Monday, April 23, 2007
Yahaya Alhaji Zakari and his Awaye Group Vol. 4 Abin Dunia
Muuni Yaaran Super
I like this guy's jacket. I also like this guy's squeaky voice, or perhaps that's the just the heat-and-dust warbled tape. The tape is a bootleg of another—its cover is a crooked photocopy and the recording just sounds distant. The distortion is particularly intense, in a good way I think. The mix here is fun too: the bass drum, which seems to lead the whole crew, is louder than pretty much everything else. It sounds like a bass-heavy system playing out of a shitty car, loose pieces vibrating each time the bass hits.
I bought this tape in Ghana on the main drag of a place in the capital called Nima. The neighborhood cassette stands in Nima are great because you can find music and movies from all over West Africa, especially Muslim regions. Nima has a higher population of Muslims than most other parts of Accra. The reason for this tangent is you can tell from this artist's name that he is Muslim. That's about all I know about this one.
N.B.: You might be wondering why the track order of the downloads is slightly different than the track list on the casette cover. Many of the most Awesome Tapes From Africa contain baffling errors on the cassette covers, labels, and/or recorded program. There's often a good amount of guesswork in deciphering these tapes...
Saturday, April 14, 2007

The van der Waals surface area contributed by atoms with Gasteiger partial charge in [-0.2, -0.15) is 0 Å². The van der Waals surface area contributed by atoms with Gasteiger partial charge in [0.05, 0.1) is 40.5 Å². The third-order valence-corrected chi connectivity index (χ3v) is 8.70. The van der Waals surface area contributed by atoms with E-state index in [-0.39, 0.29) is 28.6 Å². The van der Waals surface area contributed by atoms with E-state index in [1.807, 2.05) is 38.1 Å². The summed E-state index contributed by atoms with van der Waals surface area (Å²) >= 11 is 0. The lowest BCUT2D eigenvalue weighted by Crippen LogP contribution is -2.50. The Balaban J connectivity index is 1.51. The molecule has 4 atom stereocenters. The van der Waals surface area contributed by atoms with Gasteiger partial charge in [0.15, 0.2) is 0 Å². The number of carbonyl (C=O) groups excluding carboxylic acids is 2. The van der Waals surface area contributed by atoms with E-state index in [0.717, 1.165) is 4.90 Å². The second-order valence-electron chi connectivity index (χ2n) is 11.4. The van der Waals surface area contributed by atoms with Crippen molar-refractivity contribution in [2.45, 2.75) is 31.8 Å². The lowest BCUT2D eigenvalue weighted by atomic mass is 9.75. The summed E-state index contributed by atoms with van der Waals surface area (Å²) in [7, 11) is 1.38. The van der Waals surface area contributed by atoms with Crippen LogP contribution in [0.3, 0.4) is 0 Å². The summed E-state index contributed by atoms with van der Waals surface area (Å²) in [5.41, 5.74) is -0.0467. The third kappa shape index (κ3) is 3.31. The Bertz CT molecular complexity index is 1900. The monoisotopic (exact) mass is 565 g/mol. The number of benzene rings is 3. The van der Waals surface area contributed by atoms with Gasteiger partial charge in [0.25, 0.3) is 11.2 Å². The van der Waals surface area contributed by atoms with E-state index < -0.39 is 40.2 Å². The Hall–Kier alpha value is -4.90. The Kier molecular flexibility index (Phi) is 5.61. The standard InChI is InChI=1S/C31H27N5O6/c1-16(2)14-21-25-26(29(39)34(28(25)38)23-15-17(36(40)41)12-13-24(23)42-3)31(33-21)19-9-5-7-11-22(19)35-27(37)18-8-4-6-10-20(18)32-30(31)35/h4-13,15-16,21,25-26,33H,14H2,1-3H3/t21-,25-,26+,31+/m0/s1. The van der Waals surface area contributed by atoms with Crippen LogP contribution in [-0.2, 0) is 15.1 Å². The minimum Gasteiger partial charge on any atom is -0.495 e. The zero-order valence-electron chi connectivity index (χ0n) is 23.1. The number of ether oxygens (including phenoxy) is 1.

Charles A. Chepkwony Kolu Band Magtalena
Bakach Chebaigeiyat Sikilai
Kas Imam O Pilista
Above is the first side of a casette from Kenya that my friend Joshua bought for me while he was there... thanks Josh!
This shit has lengthy breakdowns that sound to me like early house music—if it was done on twangy guitars, muffly bass and break-your-bones live drums in East Africa.
Saturday, April 07, 2007
Daouda Dembele El Hadji Sekou Oumar Vol. 1
A griot (or traditional West African storyteller) and his n'goni—which is said to be the African ancestor of the banjo. They weave an epic poem here, trotting along at a leisurely pace. I believe the language is Fulfulde... Anyone know? I enjoy the rhythmically minimal n'goni accompaniment Daouda Dembele provides for himself while he recounts the story of El Hadji Sekou Oumar. A little clackity-click of the finger with the darkly repetitive n'goni phrases goes a long way.
This tape is from Mali. There's a lot of music like this all over the Sahel from Senegal to Nigeria, and beyond. The n'goni is just one of the many instruments used by griots to accompany their stories and praises. Kora is the most internationally famous musical instrument used by some griots.